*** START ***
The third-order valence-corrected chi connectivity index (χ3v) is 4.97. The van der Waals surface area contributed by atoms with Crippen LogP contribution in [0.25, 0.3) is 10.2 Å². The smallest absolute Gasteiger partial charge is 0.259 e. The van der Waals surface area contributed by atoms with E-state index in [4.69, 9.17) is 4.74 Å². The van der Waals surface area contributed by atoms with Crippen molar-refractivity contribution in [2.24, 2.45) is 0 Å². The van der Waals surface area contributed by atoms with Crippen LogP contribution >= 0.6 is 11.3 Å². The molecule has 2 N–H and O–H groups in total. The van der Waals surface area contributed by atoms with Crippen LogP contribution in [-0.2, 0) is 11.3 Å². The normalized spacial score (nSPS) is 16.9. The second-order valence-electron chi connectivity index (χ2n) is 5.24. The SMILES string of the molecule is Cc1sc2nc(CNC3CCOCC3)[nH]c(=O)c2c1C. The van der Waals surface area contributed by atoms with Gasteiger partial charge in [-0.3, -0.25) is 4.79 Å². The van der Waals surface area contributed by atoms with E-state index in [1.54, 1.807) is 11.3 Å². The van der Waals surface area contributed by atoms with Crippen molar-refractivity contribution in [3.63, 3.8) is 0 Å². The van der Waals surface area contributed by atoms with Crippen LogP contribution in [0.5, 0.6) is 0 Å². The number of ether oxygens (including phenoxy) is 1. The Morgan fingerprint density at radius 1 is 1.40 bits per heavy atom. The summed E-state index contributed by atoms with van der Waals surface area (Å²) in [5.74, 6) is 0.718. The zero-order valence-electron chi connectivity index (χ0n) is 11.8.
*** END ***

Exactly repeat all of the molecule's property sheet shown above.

The third-order valence-corrected chi connectivity index (χ3v) is 4.97. The van der Waals surface area contributed by atoms with Crippen LogP contribution in [0.25, 0.3) is 10.2 Å². The smallest absolute Gasteiger partial charge is 0.259 e. The van der Waals surface area contributed by atoms with E-state index in [4.69, 9.17) is 4.74 Å². The van der Waals surface area contributed by atoms with Crippen molar-refractivity contribution in [2.24, 2.45) is 0 Å². The van der Waals surface area contributed by atoms with Crippen LogP contribution >= 0.6 is 11.3 Å². The molecule has 2 N–H and O–H groups in total. The van der Waals surface area contributed by atoms with Crippen LogP contribution in [-0.2, 0) is 11.3 Å². The normalized spacial score (nSPS) is 16.9. The second-order valence-electron chi connectivity index (χ2n) is 5.24. The SMILES string of the molecule is Cc1sc2nc(CNC3CCOCC3)[nH]c(=O)c2c1C. The van der Waals surface area contributed by atoms with Gasteiger partial charge in [-0.3, -0.25) is 4.79 Å². The van der Waals surface area contributed by atoms with E-state index in [1.54, 1.807) is 11.3 Å². The van der Waals surface area contributed by atoms with Crippen molar-refractivity contribution in [3.63, 3.8) is 0 Å². The van der Waals surface area contributed by atoms with Crippen LogP contribution in [0.5, 0.6) is 0 Å². The number of ether oxygens (including phenoxy) is 1. The Morgan fingerprint density at radius 1 is 1.40 bits per heavy atom. The summed E-state index contributed by atoms with van der Waals surface area (Å²) in [5.74, 6) is 0.718. The zero-order valence-electron chi connectivity index (χ0n) is 11.8.